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From Raman Gupta <>
Subject Re: [logging] logging vs slf4j
Date Mon, 08 Aug 2011 19:49:35 GMT
On 08/08/2011 03:28 PM, Matt Benson wrote:
> On Mon, Aug 8, 2011 at 2:23 PM, Paul Benedict <> wrote:
>> On Mon, Aug 8, 2011 at 2:03 PM, Raman Gupta <> wrote:
>>> Perhaps I'm missing something, but what exactly is wrong with simply
>>> using slf4j? It is an extremely simple, widely used library that
>>> provides out of the box hooks for many logging frameworks including
>>> log4j and logback, simple to configure (i.e. drop the appropriate jars
>>> in and thats it), and works out of the box in an OSGi environment? The
>>> only downside appears to be that it is not an Apache project. So what.
>> The biggest issue I have with SLF4J is figuring out the dependencies
>> that I need. I really detest having an API jar and then an
>> implementation/bridge jar. I find that too annoying.

This is nothing new -- commons-logging requires the
commons-logging.jar for library creators, and users need
commons-logging.jar plus an implementation jar.

Slf4j requires the same: slf4j-api.jar for library creators and an
implementation jar for users. The bridging jars are *optional* and
only required by users to bridge from jcl, jul, or log4j.

> In fairness, using a dependency manager with support for transitive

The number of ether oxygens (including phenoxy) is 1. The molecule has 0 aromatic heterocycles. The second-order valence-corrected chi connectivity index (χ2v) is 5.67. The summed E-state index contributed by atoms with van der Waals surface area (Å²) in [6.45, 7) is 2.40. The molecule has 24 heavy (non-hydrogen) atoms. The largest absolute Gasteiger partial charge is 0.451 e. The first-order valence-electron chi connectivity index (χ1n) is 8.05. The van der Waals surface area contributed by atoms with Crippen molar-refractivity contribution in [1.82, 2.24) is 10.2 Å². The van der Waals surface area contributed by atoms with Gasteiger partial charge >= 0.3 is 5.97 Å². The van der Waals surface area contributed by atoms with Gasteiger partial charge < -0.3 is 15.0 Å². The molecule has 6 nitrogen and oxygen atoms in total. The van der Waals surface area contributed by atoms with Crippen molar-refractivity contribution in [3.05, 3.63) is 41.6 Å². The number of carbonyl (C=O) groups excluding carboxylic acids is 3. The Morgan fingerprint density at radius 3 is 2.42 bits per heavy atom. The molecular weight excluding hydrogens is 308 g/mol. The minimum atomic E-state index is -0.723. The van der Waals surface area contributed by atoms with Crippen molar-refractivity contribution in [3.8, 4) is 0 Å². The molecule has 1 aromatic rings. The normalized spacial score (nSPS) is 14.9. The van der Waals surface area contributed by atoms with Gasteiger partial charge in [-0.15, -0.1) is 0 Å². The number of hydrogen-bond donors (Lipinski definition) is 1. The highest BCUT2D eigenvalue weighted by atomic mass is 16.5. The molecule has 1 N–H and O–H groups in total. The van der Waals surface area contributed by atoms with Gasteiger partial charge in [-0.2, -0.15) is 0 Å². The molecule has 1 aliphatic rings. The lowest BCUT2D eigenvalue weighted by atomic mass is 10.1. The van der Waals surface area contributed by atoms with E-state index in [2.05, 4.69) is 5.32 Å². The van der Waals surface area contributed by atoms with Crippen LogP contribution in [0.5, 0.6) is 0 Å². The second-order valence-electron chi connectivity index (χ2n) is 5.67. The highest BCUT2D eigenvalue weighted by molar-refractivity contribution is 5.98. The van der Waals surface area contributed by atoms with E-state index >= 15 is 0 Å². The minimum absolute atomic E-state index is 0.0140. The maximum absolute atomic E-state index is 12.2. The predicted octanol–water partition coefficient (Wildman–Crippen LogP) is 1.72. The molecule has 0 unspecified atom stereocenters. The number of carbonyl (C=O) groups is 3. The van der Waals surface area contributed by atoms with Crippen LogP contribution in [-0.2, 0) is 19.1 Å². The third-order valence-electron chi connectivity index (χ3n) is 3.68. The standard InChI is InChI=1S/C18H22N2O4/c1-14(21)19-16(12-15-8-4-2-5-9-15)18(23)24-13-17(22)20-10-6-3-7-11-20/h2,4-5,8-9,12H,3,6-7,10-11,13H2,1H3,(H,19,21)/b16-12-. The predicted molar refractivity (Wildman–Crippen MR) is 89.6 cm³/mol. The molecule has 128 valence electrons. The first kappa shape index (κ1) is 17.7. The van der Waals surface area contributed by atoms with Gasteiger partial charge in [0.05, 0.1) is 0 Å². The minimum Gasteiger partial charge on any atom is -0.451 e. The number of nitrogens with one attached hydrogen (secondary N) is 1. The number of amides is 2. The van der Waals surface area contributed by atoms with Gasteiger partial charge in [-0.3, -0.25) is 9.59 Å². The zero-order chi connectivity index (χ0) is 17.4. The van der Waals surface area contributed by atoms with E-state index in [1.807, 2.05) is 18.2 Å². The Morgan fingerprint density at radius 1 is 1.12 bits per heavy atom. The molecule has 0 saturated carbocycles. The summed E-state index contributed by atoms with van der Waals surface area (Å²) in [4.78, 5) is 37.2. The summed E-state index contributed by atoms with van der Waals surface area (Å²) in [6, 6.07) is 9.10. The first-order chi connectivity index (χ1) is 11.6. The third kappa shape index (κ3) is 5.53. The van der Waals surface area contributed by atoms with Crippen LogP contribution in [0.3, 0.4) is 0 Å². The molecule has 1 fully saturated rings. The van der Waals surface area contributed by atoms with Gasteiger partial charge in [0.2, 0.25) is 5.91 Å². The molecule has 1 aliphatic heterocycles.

> dependencies you should only have to specify the implementation jar.
> In the case of slf4j you may have to provide multiple jars (impl +
> bridge X n logging frameworks in use throughout your application),
> however.  Of course, log4j v2 will have to support this paradigm in
> some fashion or lose runtime "market share" due to slf4j's ability to
> cater to the "lowest common denominator."

Yes, the reality is large applications need to support multiple source
frameworks and will therefore require a bunch of logging jars. Slf4j
provides a relatively simple path to consolidating logs from jcl, jul,
and log4j into one's chosen target framework (except for jul).

With the current landscape, you are dreaming if you think one magical
jar is going to support all use cases. This would have been simple if
jul had been designed properly, but it wasn't.


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